The return of vinyl

by Rob Horning

23 June 2008

 

This was a predictable development: People (music snobs, mainly, I’m guessing) are starting to buy vinyl albums again, despite the ubiquity of low- to no-cost MP3s. Some of these folks may have the kind of hi-fi setups necessary to take advantage of the higher audio fidelity of vinyl, but I think a fixation on sound quality is secondary. The appeal is likely in the thrill of physical ownership, of having a cultural object that gets personalized, acquires a patina, through one’s personal pattern of usage. It becomes something that can’t be duplicated, and digitization has made all such unduplicatables rarer and therefore more valuable to us.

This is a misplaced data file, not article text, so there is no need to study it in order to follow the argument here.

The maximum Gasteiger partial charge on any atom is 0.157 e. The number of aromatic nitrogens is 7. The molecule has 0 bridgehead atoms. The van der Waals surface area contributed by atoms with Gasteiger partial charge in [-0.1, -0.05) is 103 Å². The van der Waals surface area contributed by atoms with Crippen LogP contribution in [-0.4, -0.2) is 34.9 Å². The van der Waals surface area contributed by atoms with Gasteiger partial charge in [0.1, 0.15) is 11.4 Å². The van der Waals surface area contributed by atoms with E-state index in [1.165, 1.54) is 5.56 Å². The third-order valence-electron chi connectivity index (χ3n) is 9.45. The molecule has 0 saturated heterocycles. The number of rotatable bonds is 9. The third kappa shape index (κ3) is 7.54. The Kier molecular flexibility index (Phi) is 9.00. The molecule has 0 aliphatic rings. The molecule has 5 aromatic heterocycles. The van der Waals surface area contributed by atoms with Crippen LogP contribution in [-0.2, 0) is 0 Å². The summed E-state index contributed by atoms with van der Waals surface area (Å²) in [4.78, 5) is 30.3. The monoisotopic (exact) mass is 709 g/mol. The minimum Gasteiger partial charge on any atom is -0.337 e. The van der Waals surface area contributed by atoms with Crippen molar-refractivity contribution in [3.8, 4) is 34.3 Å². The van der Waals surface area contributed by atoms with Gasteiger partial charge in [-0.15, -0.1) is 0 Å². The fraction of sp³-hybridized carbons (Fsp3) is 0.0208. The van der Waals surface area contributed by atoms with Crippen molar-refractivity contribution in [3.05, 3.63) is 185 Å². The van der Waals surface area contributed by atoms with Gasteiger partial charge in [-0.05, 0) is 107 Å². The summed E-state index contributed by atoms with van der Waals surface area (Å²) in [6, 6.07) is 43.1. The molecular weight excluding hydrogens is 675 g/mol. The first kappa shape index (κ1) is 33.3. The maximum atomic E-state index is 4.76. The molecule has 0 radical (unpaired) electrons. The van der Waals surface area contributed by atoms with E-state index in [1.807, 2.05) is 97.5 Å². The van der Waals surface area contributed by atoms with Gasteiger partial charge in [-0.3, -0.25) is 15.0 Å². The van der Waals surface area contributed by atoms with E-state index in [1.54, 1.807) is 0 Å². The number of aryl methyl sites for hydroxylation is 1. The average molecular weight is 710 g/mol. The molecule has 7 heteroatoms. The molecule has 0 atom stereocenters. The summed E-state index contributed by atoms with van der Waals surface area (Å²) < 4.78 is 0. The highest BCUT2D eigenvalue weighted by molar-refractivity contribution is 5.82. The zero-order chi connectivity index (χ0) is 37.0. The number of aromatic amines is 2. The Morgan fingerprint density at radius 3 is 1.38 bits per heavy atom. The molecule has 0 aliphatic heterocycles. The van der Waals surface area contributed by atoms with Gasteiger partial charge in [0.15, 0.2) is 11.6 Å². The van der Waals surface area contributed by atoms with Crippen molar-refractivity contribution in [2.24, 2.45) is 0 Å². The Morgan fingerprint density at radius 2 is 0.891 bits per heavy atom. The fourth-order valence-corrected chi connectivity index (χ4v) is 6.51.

There is also a totemistic appeal to albums. I can remember sitting in people’s dorm rooms listening to records, staring at the covers, held in thrall by the object itself. And the ritual of picking a record to play from a shelf of by flipping through records in a box simply conjures an entirely different feeling than selecting it from what’s essentially a spreadsheet. The article notes “Whether it’s inspecting a needle for dust or flipping the record over at the end of a side, LPs demand attention. And for a small but growing group, those demands aren’t a nuisance.” These may be the sort of voluntary limits we impose on our cultural consumption to make it more managable, to keep the avalanche of digital culture from burying us.

(Via PSFK)

 

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